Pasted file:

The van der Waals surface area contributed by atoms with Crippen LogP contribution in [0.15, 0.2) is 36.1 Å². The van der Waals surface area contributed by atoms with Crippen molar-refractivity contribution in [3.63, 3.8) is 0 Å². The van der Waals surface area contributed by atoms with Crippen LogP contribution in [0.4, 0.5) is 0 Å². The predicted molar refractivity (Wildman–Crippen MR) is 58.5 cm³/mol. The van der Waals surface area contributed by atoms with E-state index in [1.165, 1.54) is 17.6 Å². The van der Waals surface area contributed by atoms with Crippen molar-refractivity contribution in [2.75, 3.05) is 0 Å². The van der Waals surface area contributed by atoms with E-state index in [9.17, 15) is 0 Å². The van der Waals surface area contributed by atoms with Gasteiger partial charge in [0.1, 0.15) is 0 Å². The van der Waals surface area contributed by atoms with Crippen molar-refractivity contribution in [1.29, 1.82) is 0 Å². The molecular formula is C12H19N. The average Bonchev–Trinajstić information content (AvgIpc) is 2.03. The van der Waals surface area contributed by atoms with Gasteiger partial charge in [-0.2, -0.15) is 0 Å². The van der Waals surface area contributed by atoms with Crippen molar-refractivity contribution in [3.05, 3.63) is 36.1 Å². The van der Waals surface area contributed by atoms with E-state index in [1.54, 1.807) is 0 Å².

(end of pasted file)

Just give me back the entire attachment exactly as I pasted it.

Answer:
The van der Waals surface area contributed by atoms with Crippen LogP contribution in [0.15, 0.2) is 36.1 Å². The van der Waals surface area contributed by atoms with Crippen molar-refractivity contribution in [3.63, 3.8) is 0 Å². The van der Waals surface area contributed by atoms with Crippen LogP contribution in [0.4, 0.5) is 0 Å². The predicted molar refractivity (Wildman–Crippen MR) is 58.5 cm³/mol. The van der Waals surface area contributed by atoms with E-state index in [1.165, 1.54) is 17.6 Å². The van der Waals surface area contributed by atoms with Crippen molar-refractivity contribution in [2.75, 3.05) is 0 Å². The van der Waals surface area contributed by atoms with E-state index in [9.17, 15) is 0 Å². The van der Waals surface area contributed by atoms with Gasteiger partial charge in [0.1, 0.15) is 0 Å². The van der Waals surface area contributed by atoms with Crippen molar-refractivity contribution in [1.29, 1.82) is 0 Å². The molecular formula is C12H19N. The average Bonchev–Trinajstić information content (AvgIpc) is 2.03. The van der Waals surface area contributed by atoms with Gasteiger partial charge in [-0.2, -0.15) is 0 Å². The van der Waals surface area contributed by atoms with Crippen molar-refractivity contribution in [3.05, 3.63) is 36.1 Å². The van der Waals surface area contributed by atoms with E-state index in [1.54, 1.807) is 0 Å².